According to western experts, 4 to 6 missile carriers were on combat patrol at sea in the early 1990s.
Stages of combat patrolling
The main campaign stages of the strategic submarine are the exit from the base, the transition to the operational service area, the combat patrol and the return to base.
The operational management of the fleet in coordination with the main headquarters of the Navy develops the route of the SMCs. The development of patrol routes for the strategic submarines is carried out in accordance with the operational plans of the General Staff of the Armed Forces, which determine the number of attack submarines on combat patrol and on combat duty at the bases.
Exit from the base
The exit from the base point is a very important step in ensuring covert patrolling of the missile carrier. To detect the exit of submarines from the bases, various methods are used. In particular, the United States carry out regular monitoring of the Russian submarine bases with the help of satellite tracking.
The strategic submarine at the pier is a highly visible target for satellites. From the images obtained by satellite reconnaissance, it is easy to distinguish strategic missile carriers from other types of submarines of smaller size. Low-orbit satellites equipped with visible and infrared equipment and synthetic aperture radars are used to monitor the locations. Such satellites do not allow continuous monitoring of the base, providing information on submarines in the port at intervals of 1 to 3 days.
The next line that the strategic submarine should pass in secret is a few dozen miles from the sea. As a rule there are one or two American submarines on the approaches to the bases of the SMCs. One of the main tasks of these submarines is to detect the fact of the passage of the missile carrier. Since the areas of exits and returns are well know to them, this task can sometimes be achieved under favourable weather conditions.
In this regard, the exit of strategic submarines from the point of deployment is carried out with maximum secrecy. In order to reduce the possibility of detecting the missile carrier, an operation to search for and displace foreign submarines is carried out, before it enters the sea in the area of its route. When the SMC leaves the port, a combat guard consisting of patrol ships, minesweepers and anti-submarine helicopters, accompanies it.
Transition to the area of operational service
To carry out combat patrolling the Projects AV611, 628, 657 and 667A attack submarines had to make a long transition from the base to the areas of operational service. In the Atlantic, the routes of passage of missile carriers to the areas of combat patrols ran through the borders of Cape Nordkap, Bear Island and Iceland and the Faroe Islands. Sometimes the transition was made through the border of the Shetland-Faroe Islands or the Danish Strait.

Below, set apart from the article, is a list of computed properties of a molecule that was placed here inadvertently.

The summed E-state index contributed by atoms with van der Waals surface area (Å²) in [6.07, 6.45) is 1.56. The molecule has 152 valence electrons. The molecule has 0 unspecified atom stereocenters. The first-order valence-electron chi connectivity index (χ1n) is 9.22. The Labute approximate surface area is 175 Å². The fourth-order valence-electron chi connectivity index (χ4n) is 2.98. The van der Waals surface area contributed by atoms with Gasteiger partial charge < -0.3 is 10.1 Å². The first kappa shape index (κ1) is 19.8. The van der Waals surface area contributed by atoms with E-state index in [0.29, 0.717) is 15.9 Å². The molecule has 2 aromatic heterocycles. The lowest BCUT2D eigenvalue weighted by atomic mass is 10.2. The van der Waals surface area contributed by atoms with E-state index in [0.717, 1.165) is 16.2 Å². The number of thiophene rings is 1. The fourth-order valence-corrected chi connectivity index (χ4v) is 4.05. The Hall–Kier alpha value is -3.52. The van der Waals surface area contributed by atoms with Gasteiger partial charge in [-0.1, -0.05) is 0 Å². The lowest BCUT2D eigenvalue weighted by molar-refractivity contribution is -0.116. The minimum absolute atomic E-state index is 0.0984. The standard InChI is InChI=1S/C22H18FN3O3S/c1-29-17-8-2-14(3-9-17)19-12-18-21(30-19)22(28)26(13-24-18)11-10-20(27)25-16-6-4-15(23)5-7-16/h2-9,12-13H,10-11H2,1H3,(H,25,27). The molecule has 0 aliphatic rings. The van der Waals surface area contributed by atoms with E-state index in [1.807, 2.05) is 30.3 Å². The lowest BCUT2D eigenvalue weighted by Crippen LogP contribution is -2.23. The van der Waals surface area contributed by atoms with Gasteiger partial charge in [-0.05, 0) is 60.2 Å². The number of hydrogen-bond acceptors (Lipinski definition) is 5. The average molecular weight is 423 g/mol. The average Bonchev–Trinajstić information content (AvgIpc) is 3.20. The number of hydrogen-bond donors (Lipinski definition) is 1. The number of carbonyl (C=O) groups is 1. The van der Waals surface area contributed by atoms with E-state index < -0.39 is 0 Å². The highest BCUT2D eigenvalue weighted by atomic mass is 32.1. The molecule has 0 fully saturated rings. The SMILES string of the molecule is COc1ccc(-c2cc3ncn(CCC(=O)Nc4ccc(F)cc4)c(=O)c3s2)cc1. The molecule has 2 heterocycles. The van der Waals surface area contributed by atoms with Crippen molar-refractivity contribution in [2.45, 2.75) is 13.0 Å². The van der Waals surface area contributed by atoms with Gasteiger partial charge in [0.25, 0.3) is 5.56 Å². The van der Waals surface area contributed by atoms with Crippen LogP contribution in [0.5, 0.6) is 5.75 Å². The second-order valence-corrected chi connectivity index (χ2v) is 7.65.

The speed of the ship during the transition was chosen based on the fact that the transition was to be made secretly, but in the shortest possible time. In the Atlantic, the average speed of the SMC of Project 667A on the transition was 10-12 knots, so that the SMC came through in 11 to 13 days to the area of operational service.
During the transition, Soviet strategic missile carriers were most vulnerable to anti-submarine defences. The positional antenna sonar receivers such as SOSUS played a key role in the detection of Soviet submarines, which were deployed on the borders of Cape Nordkap-Bear Island-Greenland-Iceland-Faroe Islands-UK, as well as along the Aleutian Islands in the Pacific Ocean. With the help of these antennas it was possible to register the factual border passage of the Soviet submarines, but sometimes they were detected from a considerable distance. The detection effectiveness was increased with the presence of operational information about the ship’s exit from the base. After the foreign countries’ antennas registered the submarine in the estimated position of the attack submarine usually an anti-submarine aircraft was sent, to determine more accurately its position, course and, if necessary, tracked the attack submarine. The information on the position of the attack submarine could be transmitted to the surface anti-submarine ships or torpedo submarines.
To reduce the effectiveness of anti-submarine warfare equipment, Soviet attack submarines used a number of techniques that helped them avoid detection. The submarine could go in close proximity to merchant ships or warships, the noises of which drowned out the sound produced by submarines. In the areas of positional sonar antennas the speed of the ships was reduced to the maximum low-noise. The submarine periodically changed course in order to check the presence of tracking through anti-submarine aircraft and to reduce the visibility of the ship in the direction of receiving sonar antennas of the anti-submarine defense system.
In some cases, during the transition to the operational service areas, a torpedo submarine, whose task was to provide combat protection of the attack submarine, accompanied the strategic submarine. At the same time, the ships could move either autonomously along the established routes, having no connection with each other, or in pairs, maintaining a hidden sound-driven connection.
During the combat patrolling period, the task of the attack submarine is to be in constant combat readiness for the use of the missile weapons upon receipt of the order from the Supreme Command. This means meeting a number of requirements. First it is necessary to ensure the combat stability of the missile carrier, that is, to create conditions that would not allow the enemy to detect and destroy the missile carrier before the combat mission. Creating fortified areas in their patrol zones, as well as reducing their visibility for the enemy’s anti-submarine aircraft ensure the combat stability of the missile carriers. Secondly, reliable and timely transmission of the order for the use of missile weapons must be ensured by reliable communication with the submarine. And finally, the result of the combat mission depends on how accurately one knows the position of the submarine at the launch.
Ensuring the secrecy of the strategic missile carriers